By 5:02 pm on a Sunday afternoon, people are already flooding into Cinnamon in Rhinebeck, which opened its doors for dinner moments before. An easy elegance permeates all aspects of the restaurant, from drinks to décor and, of course, food. It is decidedly upscale, but unpretentious features like the heavily attended Sunday dinner buffet ($19.50) and the 20-foot communal table create a friendly feel.
For a country whose languages number in the hundreds, deities in the thousands, and residents over a billion, India's cuisine has been rather crudely abridged for the Western palette. Cinnamon comfortably sweeps aside American notions of what an Indian restaurant "should be," carving out its own identity. It does not scramble to prove its authenticity, demonstrating instead the subtle mastery that is the foundation for its freedom and improvisation.
Co-owner and chef Chaminda Widyarathna left Sri Lanka at 18 to train as a pastry chef. He worked throughout Europe, in Dubai, and on cruise ships for several years before moving to Connecticut in 2006 to work at his friend's restaurant Coromandel Indian Cuisine. He arrived without any experience, but there he learned quickly under the tutelage of a chef from Kerala.
While working in Connecticut, Chaminda reconnected with his now-wife Shiwanti, a distant acquaintance and the daughter of family friends. At the time, Shiwanti was in fashion marketing for Tommy Hilfiger, traveling regularly between the US and India. They began meeting up whenever she was stateside, and in 2009, they were married.
When she moved to Connecticut, Shiwanti began studying nursing, and Chaminda continued cooking at Coromandel. He started talking about his dream of opening a restaurant. "He wanted to do it himself and create his own dishes," Shiwanti recalls. "He was always talking about it." Shiwanti remarks with a laugh, "If you asked me about starting a restaurant now, I would say, 'What about this? What about that? What about the regulations?' But at that moment I just said, 'You want to do it? Let's do it.'"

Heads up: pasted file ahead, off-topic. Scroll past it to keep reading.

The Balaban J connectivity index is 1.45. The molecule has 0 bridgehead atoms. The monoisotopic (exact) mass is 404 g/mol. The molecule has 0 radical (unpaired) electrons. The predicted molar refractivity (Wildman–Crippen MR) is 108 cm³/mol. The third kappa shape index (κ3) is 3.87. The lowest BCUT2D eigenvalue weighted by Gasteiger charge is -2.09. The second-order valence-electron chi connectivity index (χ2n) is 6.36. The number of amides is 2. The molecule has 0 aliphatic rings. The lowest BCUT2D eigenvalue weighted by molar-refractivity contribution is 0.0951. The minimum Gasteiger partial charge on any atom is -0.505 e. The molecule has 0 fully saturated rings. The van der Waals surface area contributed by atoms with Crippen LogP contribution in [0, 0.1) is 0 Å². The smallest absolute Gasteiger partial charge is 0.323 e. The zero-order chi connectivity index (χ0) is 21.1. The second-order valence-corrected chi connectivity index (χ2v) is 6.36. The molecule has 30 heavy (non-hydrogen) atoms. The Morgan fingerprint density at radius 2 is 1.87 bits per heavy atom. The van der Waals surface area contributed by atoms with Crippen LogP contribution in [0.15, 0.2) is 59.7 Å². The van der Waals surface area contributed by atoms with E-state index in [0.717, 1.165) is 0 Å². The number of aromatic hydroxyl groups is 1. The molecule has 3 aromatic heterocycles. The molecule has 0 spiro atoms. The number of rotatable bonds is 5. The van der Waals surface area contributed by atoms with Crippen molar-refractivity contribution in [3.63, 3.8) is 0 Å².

- Roy Gumpel
In June 2010, they opened Cinnamon in an inconspicuous roadhouse on Route 9 just south of the village. Cinnamon's innovative style established a loyal fan base quickly. By January 2016 they had grown enough to open their current location on East Market Street, in the space formerly occupied by the bistro Arielle.
Whereas most Indian restaurants ply you with a predictable list of Sub-Continental All Stars (ahem, vindaloo), Cinnamon offers a tour of almost every Indian state. The menu boasts dishes from Goa, Kerala, Rajasthan, Punjab, and specialties from Chettinad in Tamil Nadu, Bombay in Maharashtra, Andhra Pradesh, and Odisha. You'll find Persian, Parsi, and Pakistani influences to boot.
"We wanted to do a diverse mix and serve unusual Indian food. Sometimes we make our own twist with our own spices. Filet of seabass (Machili Tandoor, $27), flavored with ginger and garlic and grilled in the tandoor with vegetables—that is one of our best sellers. One of Chef's creations," she says proudly. ("Chef," of course, is her husband, Chaminda.)
The specials and the lunch menu are where Chaminda's creativity shines, with innovations like the Bombay Burger (ground lamb patty, spices, pickled onion relish on fresh naan, $11), Masala Sawa scallops ($25), Tandoori lamb chops ($28), Shrimp Quinoa Biryani ($22), and more.
Cinnamon takes great care in sourcing its ingredients. "I am a healthy eater and I like to source my vegetables as locally as possible," Shiwanti says. "If it can be organic that's ideal. My whole policy is that food should be freshly made and affordable. I don't want to be high-end. I want to be upscale." Accordingly, nothing at Cinnamon is frozen or microwaved. Everything is made fresh, on site.
This sustainable sourcing takes significant effort and research. For chicken alone, they called a dozen suppliers before ultimately bypassing the distributors and creating a direct purchasing agreement with Campanelli's, a small pasture-raised chicken farm in Sullivan County. "It is worth it because we can give that advantage to our customers. Quality at a reasonable price." The only thing from far away is their halal, grass-fed New Zealand lamb, which they selected for its world-renowned quality.